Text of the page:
A bicyclist on the Cedar Lake Regional Trail blew a stop sign at Blake Road and proceeded to cross the four-lane thoroughfare as cars approached from both directions.
The cyclist survived his act of “Bicycle Frogger,” safely arriving on the west side of the street. That’s where he got the “teacher look” — but not a ticket — from a Hopkins police officer standing on the side of the trail that passes just behind Pizza Luce. “That was an example of what not to do,” said Sgt. Michael Glassberg.
Trail riders failing to observe stop signs are causing concern for both motorists and police in the west metro suburb. Nobody has been hit yet, but in recent weeks there have been several near misses at trail crossings on Blake Road, 11th Avenue and NE. 2nd Street, Glassberg said.
Crossings at Blake Road and 11th Avenue have been most problematic. Both are mid-block crossings on streets that have two lanes of traffic in each direction. Though each is marked with “Trail Crossing” signs, the problem arises when a driver in the inside lane stops to allow a cyclist to cross, but a motorist in the outside lane who doesn’t see or expect the cyclist does not. That puts both parties on a collision course when cyclists run stop signs. Motorists have complained, Glassberg said.
Frank Mahoney didn’t take any chances during a recent ride. He pulled up to the curb, waited at the stop sign for a clearing in the traffic, then proceeded across 11th Avenue. That’s the way it’s supposed to be done, Glassberg said.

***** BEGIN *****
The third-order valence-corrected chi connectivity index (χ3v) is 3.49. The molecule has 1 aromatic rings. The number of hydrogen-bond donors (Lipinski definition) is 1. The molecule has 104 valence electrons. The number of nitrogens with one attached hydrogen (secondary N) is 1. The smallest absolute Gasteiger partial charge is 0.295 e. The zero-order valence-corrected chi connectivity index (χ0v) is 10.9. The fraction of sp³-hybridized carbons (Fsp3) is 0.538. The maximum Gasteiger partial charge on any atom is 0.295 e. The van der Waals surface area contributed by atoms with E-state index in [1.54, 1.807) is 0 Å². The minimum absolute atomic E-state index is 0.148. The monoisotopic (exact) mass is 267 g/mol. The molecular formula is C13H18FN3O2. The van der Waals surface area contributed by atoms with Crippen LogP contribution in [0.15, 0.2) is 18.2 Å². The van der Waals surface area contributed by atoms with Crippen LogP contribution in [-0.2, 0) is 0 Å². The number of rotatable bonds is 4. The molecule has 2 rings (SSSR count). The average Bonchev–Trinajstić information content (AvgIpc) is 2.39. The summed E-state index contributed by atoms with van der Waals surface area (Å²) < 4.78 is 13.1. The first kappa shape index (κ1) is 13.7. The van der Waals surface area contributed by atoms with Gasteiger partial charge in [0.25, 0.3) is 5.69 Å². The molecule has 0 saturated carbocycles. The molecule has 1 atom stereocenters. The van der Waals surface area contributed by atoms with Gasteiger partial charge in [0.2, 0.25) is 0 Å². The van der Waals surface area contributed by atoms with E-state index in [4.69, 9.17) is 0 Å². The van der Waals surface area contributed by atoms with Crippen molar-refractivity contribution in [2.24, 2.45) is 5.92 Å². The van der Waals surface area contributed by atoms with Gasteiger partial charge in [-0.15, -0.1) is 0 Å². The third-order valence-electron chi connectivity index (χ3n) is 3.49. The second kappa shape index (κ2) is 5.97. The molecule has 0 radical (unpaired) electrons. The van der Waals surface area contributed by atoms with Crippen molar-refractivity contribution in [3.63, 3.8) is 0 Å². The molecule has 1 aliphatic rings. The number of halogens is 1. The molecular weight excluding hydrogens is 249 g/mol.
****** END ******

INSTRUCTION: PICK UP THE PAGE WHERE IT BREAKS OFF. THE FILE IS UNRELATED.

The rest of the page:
“Bicyclists must come to a complete stop — at the very least a slow roll and look — and wait until the roadway is clear of cross traffic or vehicles are far enough away to safely cross,” he said.
Once in the roadway, a pedestrian or bicyclist has the right of way. However, pedestrians and bicyclists are not supposed to leave a curb and place themselves in the path of a vehicle that is so close that the driver doesn’t have time to yield, state statutes say.
When it comes to bicycle-vehicle interactions, “both drivers and bicyclists have responsibility,” Glassberg said.
Where can I legally ride?
The Drive tries to be safe and law-abiding when biking, but recently got yelled at by a police officer in downtown Minneapolis. I was on 7th Street between Nicollet Mall and Hennepin Avenue when I pulled out from the curb and rode in the middle of the right lane as I passed a bus at a bus stop and a line of cars parked in front of the Marriott Hotel. Closer to Hennepin, the lane nearest the curb becomes a right-turn lane, so I remained in the middle of the next lane over as not obstruct motorists making a right turn onto Hennepin.
An officer driving behind me passed me and angrily yelled at me to “move over,” as if I was supposed to be right up against the curb and not in a traffic lane.
Was I wrong?
“You were not wrong, the officer was,” said Dorian Grilley, executive director of the Bicycle Alliance of Minnesota. “You are a vehicle on the road and going [straight] through a right turn lane is not a legal option.”
It could be by next year.
The alliance is advocating to change the law to allow bicyclists in a right-turn lane to legally cross an intersection.
Current law states that bicyclists are to ride as close as practicable to the right-hand curb except when reasonably necessary to avoid conditions that make it unsafe to do so.
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